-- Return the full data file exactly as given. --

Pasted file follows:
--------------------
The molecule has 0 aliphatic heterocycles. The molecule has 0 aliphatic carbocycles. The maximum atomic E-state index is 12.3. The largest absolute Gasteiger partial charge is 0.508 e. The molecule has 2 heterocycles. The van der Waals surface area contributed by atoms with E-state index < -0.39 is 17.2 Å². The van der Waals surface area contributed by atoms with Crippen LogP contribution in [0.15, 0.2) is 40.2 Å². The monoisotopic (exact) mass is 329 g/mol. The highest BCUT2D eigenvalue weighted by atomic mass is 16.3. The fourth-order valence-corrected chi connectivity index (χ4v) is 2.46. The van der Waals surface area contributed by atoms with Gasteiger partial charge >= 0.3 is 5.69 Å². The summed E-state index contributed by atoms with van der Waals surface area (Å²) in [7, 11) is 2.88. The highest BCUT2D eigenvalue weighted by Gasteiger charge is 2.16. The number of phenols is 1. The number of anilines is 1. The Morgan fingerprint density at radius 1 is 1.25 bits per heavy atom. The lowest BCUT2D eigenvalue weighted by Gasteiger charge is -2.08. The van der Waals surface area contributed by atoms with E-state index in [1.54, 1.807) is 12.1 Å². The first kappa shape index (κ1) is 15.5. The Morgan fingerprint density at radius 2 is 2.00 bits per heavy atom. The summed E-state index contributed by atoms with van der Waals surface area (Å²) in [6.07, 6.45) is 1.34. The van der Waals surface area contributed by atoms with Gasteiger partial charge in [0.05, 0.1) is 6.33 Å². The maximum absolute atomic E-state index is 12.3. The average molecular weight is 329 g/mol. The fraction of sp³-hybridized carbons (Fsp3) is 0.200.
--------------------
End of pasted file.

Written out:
The molecule has 0 aliphatic heterocycles. The molecule has 0 aliphatic carbocycles. The maximum atomic E-state index is 12.3. The largest absolute Gasteiger partial charge is 0.508 e. The molecule has 2 heterocycles. The van der Waals surface area contributed by atoms with E-state index < -0.39 is 17.2 Å². The van der Waals surface area contributed by atoms with Crippen LogP contribution in [0.15, 0.2) is 40.2 Å². The monoisotopic (exact) mass is 329 g/mol. The highest BCUT2D eigenvalue weighted by atomic mass is 16.3. The fourth-order valence-corrected chi connectivity index (χ4v) is 2.46. The van der Waals surface area contributed by atoms with Gasteiger partial charge >= 0.3 is 5.69 Å². The summed E-state index contributed by atoms with van der Waals surface area (Å²) in [7, 11) is 2.88. The highest BCUT2D eigenvalue weighted by Gasteiger charge is 2.16. The number of phenols is 1. The number of anilines is 1. The Morgan fingerprint density at radius 1 is 1.25 bits per heavy atom. The lowest BCUT2D eigenvalue weighted by Gasteiger charge is -2.08. The van der Waals surface area contributed by atoms with E-state index in [1.54, 1.807) is 12.1 Å². The first kappa shape index (κ1) is 15.5. The Morgan fingerprint density at radius 2 is 2.00 bits per heavy atom. The summed E-state index contributed by atoms with van der Waals surface area (Å²) in [6.07, 6.45) is 1.34. The van der Waals surface area contributed by atoms with Gasteiger partial charge in [0.05, 0.1) is 6.33 Å². The maximum absolute atomic E-state index is 12.3. The average molecular weight is 329 g/mol. The fraction of sp³-hybridized carbons (Fsp3) is 0.200.